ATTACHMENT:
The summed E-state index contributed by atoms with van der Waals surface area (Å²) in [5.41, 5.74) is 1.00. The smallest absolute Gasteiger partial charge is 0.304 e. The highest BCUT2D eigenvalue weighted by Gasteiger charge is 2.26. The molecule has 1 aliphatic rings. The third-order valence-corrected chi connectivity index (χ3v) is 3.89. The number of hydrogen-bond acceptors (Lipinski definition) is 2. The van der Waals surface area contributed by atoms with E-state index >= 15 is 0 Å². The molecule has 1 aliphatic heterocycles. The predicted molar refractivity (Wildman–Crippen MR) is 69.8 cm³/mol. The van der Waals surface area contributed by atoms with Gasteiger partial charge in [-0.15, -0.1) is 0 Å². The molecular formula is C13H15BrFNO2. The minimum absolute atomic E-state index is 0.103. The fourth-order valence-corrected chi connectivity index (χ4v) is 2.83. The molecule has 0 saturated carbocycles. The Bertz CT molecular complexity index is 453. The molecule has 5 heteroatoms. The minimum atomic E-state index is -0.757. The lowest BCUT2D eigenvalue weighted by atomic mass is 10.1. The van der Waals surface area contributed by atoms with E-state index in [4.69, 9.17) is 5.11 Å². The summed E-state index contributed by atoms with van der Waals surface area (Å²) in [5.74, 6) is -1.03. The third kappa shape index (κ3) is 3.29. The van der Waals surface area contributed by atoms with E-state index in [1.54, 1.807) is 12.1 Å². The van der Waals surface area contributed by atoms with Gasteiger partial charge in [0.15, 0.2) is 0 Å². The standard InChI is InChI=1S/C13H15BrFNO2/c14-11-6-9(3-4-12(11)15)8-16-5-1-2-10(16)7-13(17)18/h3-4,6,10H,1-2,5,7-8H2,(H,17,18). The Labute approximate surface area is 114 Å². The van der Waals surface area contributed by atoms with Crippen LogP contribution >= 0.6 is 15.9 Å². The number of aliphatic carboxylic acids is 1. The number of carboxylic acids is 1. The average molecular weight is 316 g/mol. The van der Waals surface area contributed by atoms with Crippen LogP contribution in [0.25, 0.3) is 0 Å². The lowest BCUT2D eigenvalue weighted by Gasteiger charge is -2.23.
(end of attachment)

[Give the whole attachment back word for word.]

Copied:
The summed E-state index contributed by atoms with van der Waals surface area (Å²) in [5.41, 5.74) is 1.00. The smallest absolute Gasteiger partial charge is 0.304 e. The highest BCUT2D eigenvalue weighted by Gasteiger charge is 2.26. The molecule has 1 aliphatic rings. The third-order valence-corrected chi connectivity index (χ3v) is 3.89. The number of hydrogen-bond acceptors (Lipinski definition) is 2. The van der Waals surface area contributed by atoms with E-state index >= 15 is 0 Å². The molecule has 1 aliphatic heterocycles. The predicted molar refractivity (Wildman–Crippen MR) is 69.8 cm³/mol. The van der Waals surface area contributed by atoms with Gasteiger partial charge in [-0.15, -0.1) is 0 Å². The molecular formula is C13H15BrFNO2. The minimum absolute atomic E-state index is 0.103. The fourth-order valence-corrected chi connectivity index (χ4v) is 2.83. The molecule has 0 saturated carbocycles. The Bertz CT molecular complexity index is 453. The molecule has 5 heteroatoms. The minimum atomic E-state index is -0.757. The lowest BCUT2D eigenvalue weighted by atomic mass is 10.1. The van der Waals surface area contributed by atoms with E-state index in [4.69, 9.17) is 5.11 Å². The summed E-state index contributed by atoms with van der Waals surface area (Å²) in [5.74, 6) is -1.03. The third kappa shape index (κ3) is 3.29. The van der Waals surface area contributed by atoms with E-state index in [1.54, 1.807) is 12.1 Å². The van der Waals surface area contributed by atoms with Gasteiger partial charge in [0.15, 0.2) is 0 Å². The standard InChI is InChI=1S/C13H15BrFNO2/c14-11-6-9(3-4-12(11)15)8-16-5-1-2-10(16)7-13(17)18/h3-4,6,10H,1-2,5,7-8H2,(H,17,18). The Labute approximate surface area is 114 Å². The van der Waals surface area contributed by atoms with Crippen LogP contribution >= 0.6 is 15.9 Å². The number of aliphatic carboxylic acids is 1. The number of carboxylic acids is 1. The average molecular weight is 316 g/mol. The van der Waals surface area contributed by atoms with Crippen LogP contribution in [0.25, 0.3) is 0 Å². The lowest BCUT2D eigenvalue weighted by Gasteiger charge is -2.23.